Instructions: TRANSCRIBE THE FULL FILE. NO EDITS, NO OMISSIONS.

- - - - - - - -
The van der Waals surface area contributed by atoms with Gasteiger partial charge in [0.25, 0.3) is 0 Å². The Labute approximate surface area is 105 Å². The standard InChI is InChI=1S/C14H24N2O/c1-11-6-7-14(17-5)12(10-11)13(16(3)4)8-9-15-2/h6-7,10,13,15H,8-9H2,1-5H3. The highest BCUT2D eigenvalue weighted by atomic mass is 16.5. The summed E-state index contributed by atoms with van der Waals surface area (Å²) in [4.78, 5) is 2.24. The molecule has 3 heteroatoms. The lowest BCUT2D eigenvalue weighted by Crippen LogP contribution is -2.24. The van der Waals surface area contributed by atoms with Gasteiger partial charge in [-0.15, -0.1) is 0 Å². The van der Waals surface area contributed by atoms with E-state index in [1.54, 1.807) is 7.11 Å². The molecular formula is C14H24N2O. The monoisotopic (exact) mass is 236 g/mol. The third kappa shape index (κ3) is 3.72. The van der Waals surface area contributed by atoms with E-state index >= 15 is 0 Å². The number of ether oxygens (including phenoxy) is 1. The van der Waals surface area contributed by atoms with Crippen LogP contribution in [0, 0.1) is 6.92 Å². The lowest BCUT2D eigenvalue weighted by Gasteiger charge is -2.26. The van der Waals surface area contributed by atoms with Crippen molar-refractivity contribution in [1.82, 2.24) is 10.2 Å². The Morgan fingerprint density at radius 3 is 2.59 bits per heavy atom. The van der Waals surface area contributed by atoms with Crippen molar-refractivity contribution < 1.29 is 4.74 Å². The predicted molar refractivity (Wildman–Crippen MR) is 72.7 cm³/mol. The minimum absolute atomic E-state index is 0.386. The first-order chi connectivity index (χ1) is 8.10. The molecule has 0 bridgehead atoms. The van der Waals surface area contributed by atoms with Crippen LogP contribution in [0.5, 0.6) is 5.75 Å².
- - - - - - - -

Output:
The van der Waals surface area contributed by atoms with Gasteiger partial charge in [0.25, 0.3) is 0 Å². The Labute approximate surface area is 105 Å². The standard InChI is InChI=1S/C14H24N2O/c1-11-6-7-14(17-5)12(10-11)13(16(3)4)8-9-15-2/h6-7,10,13,15H,8-9H2,1-5H3. The highest BCUT2D eigenvalue weighted by atomic mass is 16.5. The summed E-state index contributed by atoms with van der Waals surface area (Å²) in [4.78, 5) is 2.24. The molecule has 3 heteroatoms. The lowest BCUT2D eigenvalue weighted by Crippen LogP contribution is -2.24. The van der Waals surface area contributed by atoms with Gasteiger partial charge in [-0.15, -0.1) is 0 Å². The van der Waals surface area contributed by atoms with E-state index in [1.54, 1.807) is 7.11 Å². The molecular formula is C14H24N2O. The monoisotopic (exact) mass is 236 g/mol. The third kappa shape index (κ3) is 3.72. The van der Waals surface area contributed by atoms with E-state index >= 15 is 0 Å². The number of ether oxygens (including phenoxy) is 1. The van der Waals surface area contributed by atoms with Crippen LogP contribution in [0, 0.1) is 6.92 Å². The lowest BCUT2D eigenvalue weighted by Gasteiger charge is -2.26. The van der Waals surface area contributed by atoms with Crippen molar-refractivity contribution in [1.82, 2.24) is 10.2 Å². The Morgan fingerprint density at radius 3 is 2.59 bits per heavy atom. The van der Waals surface area contributed by atoms with Crippen molar-refractivity contribution < 1.29 is 4.74 Å². The predicted molar refractivity (Wildman–Crippen MR) is 72.7 cm³/mol. The minimum absolute atomic E-state index is 0.386. The first-order chi connectivity index (χ1) is 8.10. The molecule has 0 bridgehead atoms. The van der Waals surface area contributed by atoms with Crippen LogP contribution in [0.5, 0.6) is 5.75 Å².